9.00 – 10.30 session with among others: Arnold Stokking (managing director Brightsite), Brightsite program line managers Esta de Goede and Lianne van Oord and for Biomass Jan-Harm Urbanus TNO circular program.

Brightsite is a new and promising initiative for realizing a sustainable, competitive chemical industry. As an open innovation platform for sustainable process technology and circularity, we aim to bring together the necessary knowledge from many parties. At the EIES we will share interesting news from our program lines process innovation, safety and society and the transition to new resources.

  1. Biomass as a replacement for fossil raw materials for the chemical industry and start-up route as the way to innovate.

Since 100 % circularity is not feasible through recycling, investments will have to be made in other routes to achieve the set climate goals. Biomass is a good alternative – in our opinion the real green alternative right now – to supplement carbon losses in the chemical industry.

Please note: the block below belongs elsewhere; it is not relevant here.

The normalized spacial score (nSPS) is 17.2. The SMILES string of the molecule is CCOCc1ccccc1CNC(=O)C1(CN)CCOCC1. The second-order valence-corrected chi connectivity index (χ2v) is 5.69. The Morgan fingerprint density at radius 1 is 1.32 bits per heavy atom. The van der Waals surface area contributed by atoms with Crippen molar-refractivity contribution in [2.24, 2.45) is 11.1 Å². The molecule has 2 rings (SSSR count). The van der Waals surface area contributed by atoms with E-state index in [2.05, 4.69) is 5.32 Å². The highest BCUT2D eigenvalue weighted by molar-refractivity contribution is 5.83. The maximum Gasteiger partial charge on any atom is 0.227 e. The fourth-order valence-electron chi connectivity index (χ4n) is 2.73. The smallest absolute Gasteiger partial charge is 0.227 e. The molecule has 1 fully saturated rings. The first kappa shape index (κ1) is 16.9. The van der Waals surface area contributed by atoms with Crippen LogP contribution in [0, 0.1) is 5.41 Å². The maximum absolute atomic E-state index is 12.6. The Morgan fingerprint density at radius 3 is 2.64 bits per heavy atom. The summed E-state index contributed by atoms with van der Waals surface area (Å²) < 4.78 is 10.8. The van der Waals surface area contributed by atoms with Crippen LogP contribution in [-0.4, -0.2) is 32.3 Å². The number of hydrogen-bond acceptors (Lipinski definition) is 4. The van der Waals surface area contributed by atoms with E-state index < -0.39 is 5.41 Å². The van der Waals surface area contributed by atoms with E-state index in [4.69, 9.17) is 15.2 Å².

1. Innovation and HSE management in the age of artificial intelligence: promising predictive model for process safety in development in collaboration with AnQore.

HSE management is now mainly focused on explaining afterwards why and how an incident could have happened. Predicting incidents in the chemical industry remains difficult. The most recent studies show that, if sufficient data is available, artificial intelligence and machine learning techniques are successful in classifying different types of incidents and in finding patterns causing those incidents.

  1. Innovation, circularity & industrial water usage

In the chemical industry water is of as much importance as in our daily lives, since it enables chemical processes to be performed as it is used as cooling water, for steam and as process water. On the other hand as society we become more and more aware of the scarcity and value of clean water. How can we bring this together? The first step is to comply with the new water permit Chemelot is awaiting, including increasing requirements from the EU Water framework directive. The next step might be zero discharge and a circular water system.